Change of conditionsAdd change of condition
- Works to repair Kerferd Road Pier are underway and expected to be completed by the end of April 2019. The pier is a popular spot for recreational boating, fishing and sightseeing. These works will ensure the local heritage and character of the pier are preserved as an important feature on the Albert Park Foreshore for years to come. For more information visit Plans and projects. at Kerferd Road and Lagoon Piers, Tuesday 22 January, 2019
- There have been numerous sightings of Lions Mane Jellyfish near the swimming beach over the first few weeks of January. Take some vinegar with you if you visit, and wear a full wetsuit or sunsuit for protection when swimming or snorkelling. at Ricketts Point Marine Sanctuary, Monday 14 January, 2019
- Parks Victoria has received reports of deceased birdlife on Mud Islands. An investigation to determine the cause of death is currently underway alongside relevant authorities. We have collected samples from the island, which will be sent for testing. Parks Victoria will continue to monitor the birdlife on the island over the coming weeks. Please don’t handle any birdlife or disturb carcasses. Report sightings of distressed or unwell birds by calling 13 19 63 or emailing email@example.com at Mud Islands, Monday 7 January, 2019
- Mariners are advised maintenance dredging works along the entrance channel of Werribee River are now complete and depth has been restored to the channel. The freshly dredged sand may contain organic material such as seaweed giving it a dark colour and mild odour. This material will naturally return to a normal colour and lose any odour after a few days. See the latest Notice to Mariners No. 354 – 2018 (PDF). at Werribee South Jetty, Friday 7 December, 2018
- Visitors are advised to avoid contact with water and sediments within Stony Creek Backwash and Stony Creek following a pollution event in August 2018. Please walk on designated paths and boardwalks when visiting Stony Creek Backwash. For more information, call the Williamstown office on (03) 8427 2139. at Stony Creek Backwash, Friday 2 November, 2018
- Due to the recent Footscray factory fire, Stony Creek Backwash is closed to the public until further notice. Environment Protection Authority Victoria (EPA) and Melbourne Water are warning people to avoid coming in contact with water from Stony Creek. Find out more. at Stony Creek Backwash, Friday 31 August, 2018
- Seaford Pier is closed from 21 August 2018 due to the commencement of construction works to repair and reopen the Seaford Pier. The works are anticipated to be completed by the end of 2018 in time for the peak Summer season. For more information visit Plans and projects. Alternative piers to fish or visit within close proximity include the Frankston Pier and Mordialloc Pier. at Seaford Pier, Wednesday 22 August, 2018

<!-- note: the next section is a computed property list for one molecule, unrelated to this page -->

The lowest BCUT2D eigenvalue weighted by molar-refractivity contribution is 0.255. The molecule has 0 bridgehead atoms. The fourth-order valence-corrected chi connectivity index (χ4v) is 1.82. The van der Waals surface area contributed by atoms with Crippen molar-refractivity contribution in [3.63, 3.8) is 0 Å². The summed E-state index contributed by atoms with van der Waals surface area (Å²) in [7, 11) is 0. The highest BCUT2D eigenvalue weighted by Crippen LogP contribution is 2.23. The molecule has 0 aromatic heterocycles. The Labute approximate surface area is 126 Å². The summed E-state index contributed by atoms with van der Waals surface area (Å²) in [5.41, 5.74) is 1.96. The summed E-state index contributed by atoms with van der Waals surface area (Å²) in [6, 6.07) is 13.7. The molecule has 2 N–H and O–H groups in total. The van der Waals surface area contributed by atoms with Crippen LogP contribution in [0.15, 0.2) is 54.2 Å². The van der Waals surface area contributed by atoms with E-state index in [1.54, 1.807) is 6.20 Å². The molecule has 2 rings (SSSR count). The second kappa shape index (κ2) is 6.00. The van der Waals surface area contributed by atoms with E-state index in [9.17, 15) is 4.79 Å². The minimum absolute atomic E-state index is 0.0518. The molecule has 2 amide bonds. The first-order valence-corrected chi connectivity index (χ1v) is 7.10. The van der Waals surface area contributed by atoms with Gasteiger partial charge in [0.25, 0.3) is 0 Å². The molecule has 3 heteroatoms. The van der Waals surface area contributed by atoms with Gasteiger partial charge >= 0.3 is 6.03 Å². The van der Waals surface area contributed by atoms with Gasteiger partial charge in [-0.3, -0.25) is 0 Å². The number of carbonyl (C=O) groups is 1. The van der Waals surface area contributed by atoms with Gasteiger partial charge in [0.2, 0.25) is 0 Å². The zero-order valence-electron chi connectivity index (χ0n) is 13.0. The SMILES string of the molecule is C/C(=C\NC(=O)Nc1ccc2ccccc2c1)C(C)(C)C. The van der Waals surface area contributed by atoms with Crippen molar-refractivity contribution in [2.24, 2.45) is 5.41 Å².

- Access to the Stony Creek Backwash is restricted until late December 2018, including closures to pedestrian tracks and the boardwalk, due to Melbourne Water works on the North Yarra Deviation Sewer Relining project. For more information, please call the Williamstown office on (03) 8427 2139. at Stony Creek Backwash, Tuesday 17 July, 2018
- A section of the Mornington Pier is closed for public safety until further notice due to storm damage. The majority of the pier remains accessible to visitors, including the lower landing. at Mornington Pier and Jetty, Monday 16 April, 2018
- There are currently no moorings available. at Werribee Mooring Area, Wednesday 4 April, 2018
- Due to storm damage the water under and around the pier is closed to diving and swimming. Following minor works to the jetty structure the upper deck and low landing of the pier are now open allowing for pedestrian and fishing access. Parks Victoria is continuing to progress the planning for future storm recovery works associated with the pier wave screens. at Mornington Pier and Jetty, Thursday 2 November, 2017
Covering 1,930 square kilometres, Port Phillip is the entrance to Australia's busiest port and is one of Victoria's most popular recreational destinations. Although Port Phillip is commonly referred to as ‘the Bay’ or ‘Port Phillip Bay’, Port Phillip is actually not a bay at all. It’s a local port area that is actually made up of over 16 bays.
Every year millions of people enjoy its vast coastline, world-class swimming beaches and coastal parks. An entirely different perspective however is available to those who explore Port Phillip by boat. Island, shipwrecks and marine reserves dot Port Phillip, while scuba diving and fishing reveal the colourful diversity of Port Phillip's marine life.
Over 3.2 million people live around its shore, making Port Phillip Australia's most densely populated catchment. Port Phillip is a large expanse of water that is surprisingly shallow in many places. Nearly half of Port Phillip is less than 8 metres deep. Its greatest depth is 24 metres.
Studies show that Port Phillip is a dynamic and self sustaining ecosystem which is healthier and cleaner than comparable bays near large cities. The shallowness of the water aids aeration and the many marine plants and organisms keep Port Phillip in good condition.
Aboriginal Traditional Owners
Parks Victoria acknowledges the Aboriginal Traditional Owners of Victoria - including its parks and reserves. Through their cultural traditions, Aboriginal people maintain their connection to their ancestral lands and waters. Further information is available from Aboriginal Affairs Victoria AAV and Native Title Services Victoria
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